Author Archives: Jools Gilson

Blackamoors and “noble savages”

Bold Sir William, a Barb, and an East Indian Black - a 1772 painting by Thomas Roberts.

Bold Sir William, a Barb, and an East Indian Black – a 1772 painting by Thomas Roberts.

Researching a novel can lead a writer down some interesting roads, writes PhD student, Laura McKenna.  

When the novel is historical, there is always the lure of the twisting tracks and shadowy alleys where you can lose yourself – or chance upon some fascinating stories and background material.

My novel is set in the eighteenth century, and one of the characters is a black man who lives for a time in Ireland. The question that arises when writing such a character, is what would Ireland have been like for him. How would he have been perceived and received here in the eighteenth century?

What would his experiences of Ireland have been? What was it like for black[1] or Asian travellers and settlers two or three hundred years ago?

In the first place, it seems such travellers and immigrants were not as uncommon as one might expect. The historian, W.A. Hart, has estimated the black population in Ireland at between 2,000 and 3,000 – over the course of the latter half of the eighteenth century, rather than at any one time. As might be expected, most accounts – from newspapers, memoirs and official records – refer to individuals living near coastal towns such as Dublin, Cork, Belfast and Waterford.

Bold Sir William, a Barb, and an East Indian Black by Thomas Roberts, 1772

One of the earliest accounts of a black man in Ireland is in 1578 when Sir William Drury, in Kilkenny, ordered a blackamoor and two witches to be burnt at the stake. One hundred years later, there are sporadic mentions – a “blackamoor soldier”, one of 1500 men laying siege to Blackhall Castle in Kildare and a black servant boy at Macroom Castle brought back from Jamaica by Sir William Penn.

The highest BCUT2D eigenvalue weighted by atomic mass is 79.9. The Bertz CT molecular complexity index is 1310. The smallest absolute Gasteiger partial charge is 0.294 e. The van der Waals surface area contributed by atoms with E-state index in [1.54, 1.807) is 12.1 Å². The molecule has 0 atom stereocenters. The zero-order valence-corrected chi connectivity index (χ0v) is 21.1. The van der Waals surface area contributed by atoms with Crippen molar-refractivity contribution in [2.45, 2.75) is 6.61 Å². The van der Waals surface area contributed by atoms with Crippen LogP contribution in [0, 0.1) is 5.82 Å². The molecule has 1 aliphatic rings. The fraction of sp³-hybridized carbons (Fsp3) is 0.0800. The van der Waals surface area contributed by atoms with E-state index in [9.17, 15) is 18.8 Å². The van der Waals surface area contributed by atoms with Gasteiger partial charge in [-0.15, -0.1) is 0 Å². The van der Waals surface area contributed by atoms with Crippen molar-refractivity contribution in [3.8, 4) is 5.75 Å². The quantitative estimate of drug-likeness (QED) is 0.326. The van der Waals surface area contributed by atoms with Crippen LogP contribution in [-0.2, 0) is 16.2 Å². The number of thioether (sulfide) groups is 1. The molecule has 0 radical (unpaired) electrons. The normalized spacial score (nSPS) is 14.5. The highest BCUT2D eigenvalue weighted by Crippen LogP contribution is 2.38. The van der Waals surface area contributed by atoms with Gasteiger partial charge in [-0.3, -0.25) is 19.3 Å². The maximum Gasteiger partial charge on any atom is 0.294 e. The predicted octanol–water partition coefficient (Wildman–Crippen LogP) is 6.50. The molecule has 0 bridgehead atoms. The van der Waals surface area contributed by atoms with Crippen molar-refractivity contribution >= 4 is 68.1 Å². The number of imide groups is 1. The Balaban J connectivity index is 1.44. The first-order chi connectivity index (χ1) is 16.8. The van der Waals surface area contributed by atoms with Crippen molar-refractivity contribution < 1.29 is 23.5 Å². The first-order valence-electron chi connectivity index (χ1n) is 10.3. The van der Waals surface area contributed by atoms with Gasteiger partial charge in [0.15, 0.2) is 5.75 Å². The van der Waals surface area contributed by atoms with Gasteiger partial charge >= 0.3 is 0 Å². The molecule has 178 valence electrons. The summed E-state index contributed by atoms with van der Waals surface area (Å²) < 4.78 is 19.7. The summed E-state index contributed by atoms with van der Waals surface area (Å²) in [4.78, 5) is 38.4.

By the eighteenth century, there was a more significant presence, including slaves. Contemporary newspapers have occasional reports of runaways though they are mostly referred to as servants. Finn’s Leinster Journal in July 1767 cites a runaway Jonathan Rose, a black man, “who left his master’s service, Captain Kearney of Blanchville, near Gowran”, and was proficient in the French Horn and violin. Another from the Dublin Journal of 1762, advertises a runaway “black Servant Maid… We hope no Person will employ her as she is the Slave and Property of Mrs. Heyliger.” Though the advertisements regarding slaves are arresting and poignant, they are not all that different from similar ones concerning runaway native Irish indentured servants. Indeed one or two “owners” even promised to pay wages should their estranged “slave” return. Despite these advertisements, most accounts of black people in Ireland in the eighteenth century do not refer to slaves.

So who were they and how did they find themselves in this tiny outpost of Empire? Some accompanied their employers to Ireland, or were attached to a particular ship or army. A few were the result of illegitimate liaisons. For example many Protestant Irish men, middle sons, worked in the East India Company or the Bengal army and on occasion brought home a child. A smaller number came voluntarily, to preach or to work. John Jea, captured in Africa, sold into slavery in New York, eventually made his way to Ireland, where he settled and married before moving on to England. There’s a fascinating account of a company of salvage divers, working on a sunken ship in Dublin Bay, in the late 1700s using a diving bell. When the company’s owner Charles Spalding was killed (overcome by fumes in the wreck), his “Negro associate” took over. On a successful outcome, “his wife, his sister, and his moors appeared almost frantic with joy.”

There are mentions of black people throughout the eighteenth century – servants; soldiers – several accounts during the 1798 rebellion of fighters on the British and the rebel side; musicians – private, army, even an opera singer Rachel Baptiste. The first record of a black actor onstage took place in Smock Alley in Dublin in the 1770s, some fifty years before Ira Aldridge appeared in the same role of Mungo in The Padlock, in London.